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Nice Guy Wins Presidency -- In Myanmar

The Huffington Post The Huffington Post 16/03/2016 Rena Pederson

2016-03-16-1458139101-6565946-aungsansuukyiandhtinkyaw.jpg © Provided by The Huffington Post 2016-03-16-1458139101-6565946-aungsansuukyiandhtinkyaw.jpg Democracy leader Aung San Suu Kyi and President Htin Kyaw
Emails have been flowing in fast from friends in Myanmar. "The first civilian president in my lifetime!!" said one. "Htin Kyaw is a good man," said another. "He will do his best."
I heartily agreed. I met Htin Kyaw several times during trips to Myanmar (also called Burma). The tall, humble man elected by Parliament this week as the first non-military president in 62 years was a good choice for many reasons.
Primarily, Htin Kyaw (pronounced tin chaw) was endorsed by Aung San Suu Kyi to run in her stead. Suu Kyi is barred from the presidency by a clause in the military-drafted Constitution that forbids people with foreign relatives from holding the office. Her two sons are British, as was her late husband.
The generals still clinging to power refused to change the clause during weeks of negotiations. They made impossible demands - such as giving them more influential cabinet positions. Suu Kyi wisely said no.
Instead, as head of the party that swept general elections in November, the Nobel Peace Prize winner turned to Htin Kyaw to be her trusted proxy.
His response after being elected was typically modest. "This is the good will and loving kindness of the people. This is a victory of the people," he said, adding, "This is sister Daw Aung San Suu Kyi's victory."
Well played so far, I thought, well played.
I first met Htin Kyaw during the heady months after Aung San Suu Kyi was released from house arrest in 2010. She was holding back-to-back meetings all day at her house on University Avenue. I was waiting my turn on the lawn. Htin Kyaw was trying to keep the process on track and pleasant. We stood for some time in the shade of a tree and talked.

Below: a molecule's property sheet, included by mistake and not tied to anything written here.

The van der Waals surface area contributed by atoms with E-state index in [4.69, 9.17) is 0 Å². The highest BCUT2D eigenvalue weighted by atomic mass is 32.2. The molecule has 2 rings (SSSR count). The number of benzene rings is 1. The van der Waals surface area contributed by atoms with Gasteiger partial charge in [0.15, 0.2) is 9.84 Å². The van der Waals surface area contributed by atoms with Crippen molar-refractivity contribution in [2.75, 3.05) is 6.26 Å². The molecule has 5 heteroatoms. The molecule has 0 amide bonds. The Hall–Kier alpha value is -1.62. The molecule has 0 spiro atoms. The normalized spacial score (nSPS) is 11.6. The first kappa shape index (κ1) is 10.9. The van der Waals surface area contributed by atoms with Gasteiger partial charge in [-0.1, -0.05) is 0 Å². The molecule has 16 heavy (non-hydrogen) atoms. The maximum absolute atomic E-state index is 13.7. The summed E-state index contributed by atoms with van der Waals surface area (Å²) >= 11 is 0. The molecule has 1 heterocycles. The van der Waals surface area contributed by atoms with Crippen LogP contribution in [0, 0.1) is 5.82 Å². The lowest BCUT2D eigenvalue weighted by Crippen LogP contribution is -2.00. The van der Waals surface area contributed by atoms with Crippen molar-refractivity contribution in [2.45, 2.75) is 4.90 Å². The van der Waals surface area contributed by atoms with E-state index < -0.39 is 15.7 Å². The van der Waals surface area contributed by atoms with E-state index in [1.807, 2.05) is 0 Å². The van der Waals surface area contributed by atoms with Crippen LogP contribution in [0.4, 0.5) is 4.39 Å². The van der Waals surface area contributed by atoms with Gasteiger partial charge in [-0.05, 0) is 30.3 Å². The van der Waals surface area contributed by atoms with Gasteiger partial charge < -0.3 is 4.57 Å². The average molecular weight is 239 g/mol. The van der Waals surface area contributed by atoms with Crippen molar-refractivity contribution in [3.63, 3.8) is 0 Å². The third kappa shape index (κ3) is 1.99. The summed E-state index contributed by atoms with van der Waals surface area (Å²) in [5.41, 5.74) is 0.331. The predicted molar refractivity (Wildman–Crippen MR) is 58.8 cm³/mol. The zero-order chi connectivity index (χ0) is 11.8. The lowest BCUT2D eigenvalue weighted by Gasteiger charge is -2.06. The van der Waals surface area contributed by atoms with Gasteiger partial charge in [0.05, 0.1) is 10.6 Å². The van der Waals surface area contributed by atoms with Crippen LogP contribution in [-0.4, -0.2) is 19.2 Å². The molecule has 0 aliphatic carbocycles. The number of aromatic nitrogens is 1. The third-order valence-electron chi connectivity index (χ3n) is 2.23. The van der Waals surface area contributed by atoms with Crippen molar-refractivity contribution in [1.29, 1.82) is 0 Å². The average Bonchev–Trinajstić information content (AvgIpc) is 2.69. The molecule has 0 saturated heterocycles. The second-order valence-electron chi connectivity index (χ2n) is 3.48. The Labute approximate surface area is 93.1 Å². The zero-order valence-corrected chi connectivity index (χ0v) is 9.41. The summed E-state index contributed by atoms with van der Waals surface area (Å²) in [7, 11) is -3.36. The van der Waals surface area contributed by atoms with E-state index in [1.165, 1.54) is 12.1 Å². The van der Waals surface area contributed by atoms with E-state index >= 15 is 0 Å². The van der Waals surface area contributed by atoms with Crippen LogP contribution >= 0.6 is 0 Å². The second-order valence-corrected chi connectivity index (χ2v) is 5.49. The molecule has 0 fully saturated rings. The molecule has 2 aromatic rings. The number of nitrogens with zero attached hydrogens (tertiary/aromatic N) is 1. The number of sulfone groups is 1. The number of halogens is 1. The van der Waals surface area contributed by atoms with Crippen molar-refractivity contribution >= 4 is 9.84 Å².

He told me he had volunteered to help because Suu Kyi was a childhood friend. They both attended the Methodist English High School in Rangoon, a missionary school considered the best in the country for many years.
He went on to get degrees in economics with emphasis on statistics and computer science at Rangoon University. And like Suu Kyi, he studied in England. His English is flawless.
Htin Kyaw is no stranger to government. He was an official at the Trade Ministry and the Foreign Ministry before being forced out in 1992 when military rulers expelled democracy advocates.
Though not well known outside the country, he has been a democracy stalwart. When Suu Kyi was accosted by military forces as she tried to travel by train, Htin Kyaw, who had driven her to the station, waited for her despite the danger. He was arrested and held in prison for four months.
When Suu Kyi was occasionally allowed to speak from the gate of her house, Htin Kyaw, with his distinctive silver hair, could be seen close by. He now is a senior executive at a charity founded by Suu Kyi.
His wife, Su Su Lwin, also is a trusted ally. Her father was one of the founders of the NLD. She ran for Parliament when the "Burma Spring" began in 2010. I met her during another visit, when Aung San Suu Kyi was called away and our meeting was cancelled. In a typical gentlemanly gesture, Htin Kyaw came to my hotel to apologize in person and brought his wife to reinforce the message of sincere regrets. I could not help wondering, how many White House officials would do the same?
To be sure, Htin Kyaw and Suu Kyi have daunting difficulties ahead. Much of the country still lacks electricity. Schools are woefully inadequate. Corruption is rampant. And there's a 60-year-old civil war to resolve.
The military leaders have signaled they have no intention of playing nice and helping. They named a former general with ties to former dictator Than Shwe as their candidate for President. Myint Swe was in charge of security forces when monks were beaten down in the 2007 Saffron Revolution. He currently is on the U.S. Treasury sanctions list for his role in the brutal former regime. Because he finished second in the balloting - thanks to support from the army bloc in Parliament - Myint Swe will become First Vice President. He is sure to be a thorn in the side of the democracy forces.
So there won't be much of a honeymoon for the new president. But it is worth noting that Htin Kyaw is also a poet and writer. He has witnessed much and still values truth and kindness. He has put his country and his friend Suu Kyi ahead of his own interests for many years. His peers consider him a man of impeccable character. Not bad credentials for a leader.
Rena Pederson is author of "The Burma Spring: Aung San Suu Kyi and the New Struggle for the Soul of a Nation."

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